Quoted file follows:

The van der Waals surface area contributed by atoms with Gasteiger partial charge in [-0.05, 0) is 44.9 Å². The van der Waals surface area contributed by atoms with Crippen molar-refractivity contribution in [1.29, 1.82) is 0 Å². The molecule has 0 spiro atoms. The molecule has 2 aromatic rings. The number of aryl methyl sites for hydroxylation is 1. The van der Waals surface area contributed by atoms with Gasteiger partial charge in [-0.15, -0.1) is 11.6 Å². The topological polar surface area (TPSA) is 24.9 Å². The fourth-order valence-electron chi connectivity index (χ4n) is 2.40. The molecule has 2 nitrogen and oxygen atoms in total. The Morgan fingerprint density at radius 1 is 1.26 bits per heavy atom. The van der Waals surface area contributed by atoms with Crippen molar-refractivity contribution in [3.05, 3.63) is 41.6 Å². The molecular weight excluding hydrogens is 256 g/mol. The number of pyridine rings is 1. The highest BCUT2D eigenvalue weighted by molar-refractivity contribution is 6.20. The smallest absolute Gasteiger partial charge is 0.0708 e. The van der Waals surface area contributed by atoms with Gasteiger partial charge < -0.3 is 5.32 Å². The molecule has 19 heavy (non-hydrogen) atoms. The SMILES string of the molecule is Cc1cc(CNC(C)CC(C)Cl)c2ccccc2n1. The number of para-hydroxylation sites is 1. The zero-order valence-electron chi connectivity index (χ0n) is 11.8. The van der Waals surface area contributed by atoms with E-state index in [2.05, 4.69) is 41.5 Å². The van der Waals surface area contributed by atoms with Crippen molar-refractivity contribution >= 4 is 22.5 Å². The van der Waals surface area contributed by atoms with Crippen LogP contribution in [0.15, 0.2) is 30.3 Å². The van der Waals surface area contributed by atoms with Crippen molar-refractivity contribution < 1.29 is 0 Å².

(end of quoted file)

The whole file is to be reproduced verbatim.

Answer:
The van der Waals surface area contributed by atoms with Gasteiger partial charge in [-0.05, 0) is 44.9 Å². The van der Waals surface area contributed by atoms with Crippen molar-refractivity contribution in [1.29, 1.82) is 0 Å². The molecule has 0 spiro atoms. The molecule has 2 aromatic rings. The number of aryl methyl sites for hydroxylation is 1. The van der Waals surface area contributed by atoms with Gasteiger partial charge in [-0.15, -0.1) is 11.6 Å². The topological polar surface area (TPSA) is 24.9 Å². The fourth-order valence-electron chi connectivity index (χ4n) is 2.40. The molecule has 2 nitrogen and oxygen atoms in total. The Morgan fingerprint density at radius 1 is 1.26 bits per heavy atom. The van der Waals surface area contributed by atoms with Crippen molar-refractivity contribution in [3.05, 3.63) is 41.6 Å². The molecular weight excluding hydrogens is 256 g/mol. The number of pyridine rings is 1. The highest BCUT2D eigenvalue weighted by molar-refractivity contribution is 6.20. The smallest absolute Gasteiger partial charge is 0.0708 e. The van der Waals surface area contributed by atoms with Gasteiger partial charge < -0.3 is 5.32 Å². The molecule has 19 heavy (non-hydrogen) atoms. The SMILES string of the molecule is Cc1cc(CNC(C)CC(C)Cl)c2ccccc2n1. The number of para-hydroxylation sites is 1. The zero-order valence-electron chi connectivity index (χ0n) is 11.8. The van der Waals surface area contributed by atoms with E-state index in [2.05, 4.69) is 41.5 Å². The van der Waals surface area contributed by atoms with Crippen molar-refractivity contribution >= 4 is 22.5 Å². The van der Waals surface area contributed by atoms with Crippen LogP contribution in [0.15, 0.2) is 30.3 Å². The van der Waals surface area contributed by atoms with Crippen molar-refractivity contribution < 1.29 is 0 Å².